In the talent hotbeds I visited, the chunking takes place in three dimensions. First, the participants look at the task as a whole – as one big chunk, the mega circuit. Second, they divide it into its smallest possible chunks. Third, they play with time, slowing the action down then speeding it up, to learn the inner architecture.
Why do break-through performances sometimes ignite talent booms, and sometimes not?
The answer is that talent hotbeds possess more than a single primal cue. They contain complex collections of signals – people, images, and ideas – that keep ignition going for the weeks, months, and years that skill-growing requires.
Struggle is not optional – it’s neurologically required: in order to get your skill circuit to fire optimally, you must by definition fire the circuit sub optimally; you must make mistakes and pay attention to those mistakes; you must slowly teach your circuit. You must also keep firing that circuit – i.e., practicing – in order to keep myelin functioning properly.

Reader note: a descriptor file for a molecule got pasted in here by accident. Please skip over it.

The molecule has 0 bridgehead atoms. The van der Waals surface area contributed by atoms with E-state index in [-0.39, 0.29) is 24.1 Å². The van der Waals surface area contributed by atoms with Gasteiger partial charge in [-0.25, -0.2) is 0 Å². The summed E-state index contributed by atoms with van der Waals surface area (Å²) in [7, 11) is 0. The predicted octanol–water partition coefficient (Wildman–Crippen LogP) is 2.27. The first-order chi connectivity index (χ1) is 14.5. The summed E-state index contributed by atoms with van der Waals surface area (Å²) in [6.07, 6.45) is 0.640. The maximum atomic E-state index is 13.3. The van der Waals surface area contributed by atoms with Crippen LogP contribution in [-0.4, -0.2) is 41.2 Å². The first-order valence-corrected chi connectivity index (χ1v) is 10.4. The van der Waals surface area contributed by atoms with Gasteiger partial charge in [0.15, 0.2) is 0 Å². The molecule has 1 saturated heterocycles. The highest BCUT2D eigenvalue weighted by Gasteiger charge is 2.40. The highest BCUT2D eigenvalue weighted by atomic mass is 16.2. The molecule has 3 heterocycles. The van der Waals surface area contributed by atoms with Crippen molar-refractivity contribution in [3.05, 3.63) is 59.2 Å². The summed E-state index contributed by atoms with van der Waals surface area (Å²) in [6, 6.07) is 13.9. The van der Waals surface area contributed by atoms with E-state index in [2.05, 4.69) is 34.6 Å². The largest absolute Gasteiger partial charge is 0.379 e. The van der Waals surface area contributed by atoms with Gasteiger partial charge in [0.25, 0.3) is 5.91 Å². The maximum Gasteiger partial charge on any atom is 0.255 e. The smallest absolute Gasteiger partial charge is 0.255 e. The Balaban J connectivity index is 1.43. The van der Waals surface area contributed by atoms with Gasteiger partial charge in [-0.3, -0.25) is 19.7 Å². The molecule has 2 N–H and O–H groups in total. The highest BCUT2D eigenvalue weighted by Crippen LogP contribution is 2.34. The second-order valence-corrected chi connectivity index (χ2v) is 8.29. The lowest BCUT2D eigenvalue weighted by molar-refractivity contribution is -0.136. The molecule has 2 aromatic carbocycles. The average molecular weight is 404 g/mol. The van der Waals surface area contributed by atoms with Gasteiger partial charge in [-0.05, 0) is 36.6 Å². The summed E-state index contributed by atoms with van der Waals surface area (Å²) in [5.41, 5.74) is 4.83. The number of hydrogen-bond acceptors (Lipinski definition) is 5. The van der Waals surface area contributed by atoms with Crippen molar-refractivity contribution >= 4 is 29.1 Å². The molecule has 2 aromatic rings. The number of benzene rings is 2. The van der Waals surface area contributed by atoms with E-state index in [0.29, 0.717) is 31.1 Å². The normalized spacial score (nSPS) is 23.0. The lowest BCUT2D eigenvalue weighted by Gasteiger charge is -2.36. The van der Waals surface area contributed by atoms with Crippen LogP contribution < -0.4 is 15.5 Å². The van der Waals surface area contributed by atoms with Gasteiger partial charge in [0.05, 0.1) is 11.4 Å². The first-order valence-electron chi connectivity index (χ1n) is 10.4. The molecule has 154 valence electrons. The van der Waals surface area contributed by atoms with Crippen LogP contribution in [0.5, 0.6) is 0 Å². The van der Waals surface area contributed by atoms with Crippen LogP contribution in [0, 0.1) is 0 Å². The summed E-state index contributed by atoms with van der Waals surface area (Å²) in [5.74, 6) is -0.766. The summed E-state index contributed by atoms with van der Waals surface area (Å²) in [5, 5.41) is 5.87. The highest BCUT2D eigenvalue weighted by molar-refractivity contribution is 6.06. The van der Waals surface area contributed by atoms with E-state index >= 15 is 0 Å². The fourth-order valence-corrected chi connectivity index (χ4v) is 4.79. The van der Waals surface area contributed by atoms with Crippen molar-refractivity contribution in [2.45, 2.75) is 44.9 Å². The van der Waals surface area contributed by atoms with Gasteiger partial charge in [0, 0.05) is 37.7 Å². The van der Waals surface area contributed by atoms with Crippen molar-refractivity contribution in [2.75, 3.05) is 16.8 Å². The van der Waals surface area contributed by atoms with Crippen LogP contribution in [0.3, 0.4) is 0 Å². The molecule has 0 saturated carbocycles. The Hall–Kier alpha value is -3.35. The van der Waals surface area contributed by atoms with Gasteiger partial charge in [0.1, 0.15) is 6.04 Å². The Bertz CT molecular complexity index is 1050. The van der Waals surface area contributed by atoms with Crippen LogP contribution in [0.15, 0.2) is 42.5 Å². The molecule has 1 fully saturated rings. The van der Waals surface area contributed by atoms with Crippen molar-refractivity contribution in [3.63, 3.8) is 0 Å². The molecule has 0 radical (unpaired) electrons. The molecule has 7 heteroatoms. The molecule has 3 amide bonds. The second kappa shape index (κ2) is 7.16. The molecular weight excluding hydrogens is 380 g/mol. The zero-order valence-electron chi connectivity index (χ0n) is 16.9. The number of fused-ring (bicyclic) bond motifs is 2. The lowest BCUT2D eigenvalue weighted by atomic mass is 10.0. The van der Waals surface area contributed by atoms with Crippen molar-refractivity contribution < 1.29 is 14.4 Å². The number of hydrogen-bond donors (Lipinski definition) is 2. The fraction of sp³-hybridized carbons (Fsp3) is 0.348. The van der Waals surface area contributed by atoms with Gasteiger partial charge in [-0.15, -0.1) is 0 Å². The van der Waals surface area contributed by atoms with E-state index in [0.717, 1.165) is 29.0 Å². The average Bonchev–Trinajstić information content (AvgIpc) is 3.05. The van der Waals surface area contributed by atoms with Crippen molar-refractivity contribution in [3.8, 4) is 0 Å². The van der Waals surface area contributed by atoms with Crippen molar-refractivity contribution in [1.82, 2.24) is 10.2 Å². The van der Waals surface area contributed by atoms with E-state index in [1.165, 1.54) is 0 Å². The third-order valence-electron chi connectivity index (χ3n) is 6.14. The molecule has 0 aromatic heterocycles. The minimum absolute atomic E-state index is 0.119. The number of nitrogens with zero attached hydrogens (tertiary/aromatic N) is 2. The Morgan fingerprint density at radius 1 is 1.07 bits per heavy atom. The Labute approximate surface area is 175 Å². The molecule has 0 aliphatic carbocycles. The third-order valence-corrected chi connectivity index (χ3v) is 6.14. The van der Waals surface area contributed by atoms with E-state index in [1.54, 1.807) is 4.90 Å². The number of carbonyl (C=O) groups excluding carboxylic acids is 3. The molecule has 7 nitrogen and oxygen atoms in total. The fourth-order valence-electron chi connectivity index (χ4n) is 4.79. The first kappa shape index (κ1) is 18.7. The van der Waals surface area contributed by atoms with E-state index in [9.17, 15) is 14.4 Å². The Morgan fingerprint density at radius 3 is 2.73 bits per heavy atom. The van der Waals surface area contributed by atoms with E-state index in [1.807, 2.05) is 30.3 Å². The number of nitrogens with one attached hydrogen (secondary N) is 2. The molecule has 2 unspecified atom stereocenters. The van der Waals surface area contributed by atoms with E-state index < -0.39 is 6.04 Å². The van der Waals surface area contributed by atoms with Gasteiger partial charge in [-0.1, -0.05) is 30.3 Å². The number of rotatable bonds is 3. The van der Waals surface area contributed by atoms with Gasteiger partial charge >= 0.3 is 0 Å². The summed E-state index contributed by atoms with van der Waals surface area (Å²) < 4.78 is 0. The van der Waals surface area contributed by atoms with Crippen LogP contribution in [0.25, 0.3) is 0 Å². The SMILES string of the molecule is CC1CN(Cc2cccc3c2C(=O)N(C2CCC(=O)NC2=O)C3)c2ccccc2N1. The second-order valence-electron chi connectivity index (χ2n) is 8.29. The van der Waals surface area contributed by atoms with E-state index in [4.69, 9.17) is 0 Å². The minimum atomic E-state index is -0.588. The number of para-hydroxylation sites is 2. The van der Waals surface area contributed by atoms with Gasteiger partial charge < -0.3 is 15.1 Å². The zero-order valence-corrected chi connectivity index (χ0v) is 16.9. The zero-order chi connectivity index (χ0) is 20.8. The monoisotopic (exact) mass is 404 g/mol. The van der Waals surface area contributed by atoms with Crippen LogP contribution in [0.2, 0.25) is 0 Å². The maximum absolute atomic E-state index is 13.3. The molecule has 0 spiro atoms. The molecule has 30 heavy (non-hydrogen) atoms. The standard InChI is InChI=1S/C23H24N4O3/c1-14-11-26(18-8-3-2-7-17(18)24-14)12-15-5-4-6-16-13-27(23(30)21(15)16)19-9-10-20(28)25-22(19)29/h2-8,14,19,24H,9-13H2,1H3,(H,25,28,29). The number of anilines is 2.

Don’t look for the big, quick improvement. Seek the small improvement one day at a time. That’s the only way it happens — and when it happens, it lasts. The importance of reputation until automaticity cannot be overstated.
“The second reason deep practice is a strange concept is that it takes events that we normally strive to avoid – namely, mistakes – and turns them into skills. To understand how deep practice works, then, it’s first useful to consider the unexpected but crucial importance of errors to the learning process.” – Daniel Coyle
“What made (John) Wooden a great coach wasn’t praise, wasn’t denunciation, and certainly wasn’t pep talks. His skill resided in the Gatling-gun rattle of targeted information he fired at his players. This, not that. Here, not there.“
“The people inside the talent hotbeds are engaged in an activity that seems, on the face of it, strange and surprising. They are seeking out the slippery hills… they are purposely operating at the edges of their ability, so they will screw up. And somehow screwing up is making them better.” – Daniel Coyle
“The fact that a targeted effort can increase learning velocity tenfold sounds like a fairy tales in which a handful of tiny seeds grow into an enchanted vine. But strangely, the enchanted vine turns out to be something close to neurological fact.”